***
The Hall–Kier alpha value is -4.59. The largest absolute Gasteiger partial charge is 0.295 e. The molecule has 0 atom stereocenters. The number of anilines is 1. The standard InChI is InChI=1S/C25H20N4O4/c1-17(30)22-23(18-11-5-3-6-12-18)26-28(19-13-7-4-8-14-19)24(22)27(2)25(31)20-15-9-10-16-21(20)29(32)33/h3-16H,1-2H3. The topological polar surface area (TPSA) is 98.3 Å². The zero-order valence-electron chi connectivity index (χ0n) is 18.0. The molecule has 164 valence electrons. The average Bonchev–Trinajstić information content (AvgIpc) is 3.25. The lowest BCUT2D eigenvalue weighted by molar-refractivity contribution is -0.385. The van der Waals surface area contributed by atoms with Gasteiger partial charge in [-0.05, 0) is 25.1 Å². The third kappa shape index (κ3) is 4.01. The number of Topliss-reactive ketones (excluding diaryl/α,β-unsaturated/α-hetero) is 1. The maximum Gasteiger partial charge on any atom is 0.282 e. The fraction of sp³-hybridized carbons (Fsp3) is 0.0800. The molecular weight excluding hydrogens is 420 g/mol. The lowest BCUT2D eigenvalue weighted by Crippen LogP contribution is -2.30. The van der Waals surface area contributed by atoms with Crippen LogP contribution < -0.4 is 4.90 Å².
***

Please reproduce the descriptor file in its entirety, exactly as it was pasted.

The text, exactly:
The Hall–Kier alpha value is -4.59. The largest absolute Gasteiger partial charge is 0.295 e. The molecule has 0 atom stereocenters. The number of anilines is 1. The standard InChI is InChI=1S/C25H20N4O4/c1-17(30)22-23(18-11-5-3-6-12-18)26-28(19-13-7-4-8-14-19)24(22)27(2)25(31)20-15-9-10-16-21(20)29(32)33/h3-16H,1-2H3. The topological polar surface area (TPSA) is 98.3 Å². The zero-order valence-electron chi connectivity index (χ0n) is 18.0. The molecule has 164 valence electrons. The average Bonchev–Trinajstić information content (AvgIpc) is 3.25. The lowest BCUT2D eigenvalue weighted by molar-refractivity contribution is -0.385. The van der Waals surface area contributed by atoms with Gasteiger partial charge in [-0.05, 0) is 25.1 Å². The third kappa shape index (κ3) is 4.01. The number of Topliss-reactive ketones (excluding diaryl/α,β-unsaturated/α-hetero) is 1. The maximum Gasteiger partial charge on any atom is 0.282 e. The fraction of sp³-hybridized carbons (Fsp3) is 0.0800. The molecular weight excluding hydrogens is 420 g/mol. The lowest BCUT2D eigenvalue weighted by Crippen LogP contribution is -2.30. The van der Waals surface area contributed by atoms with Crippen LogP contribution < -0.4 is 4.90 Å².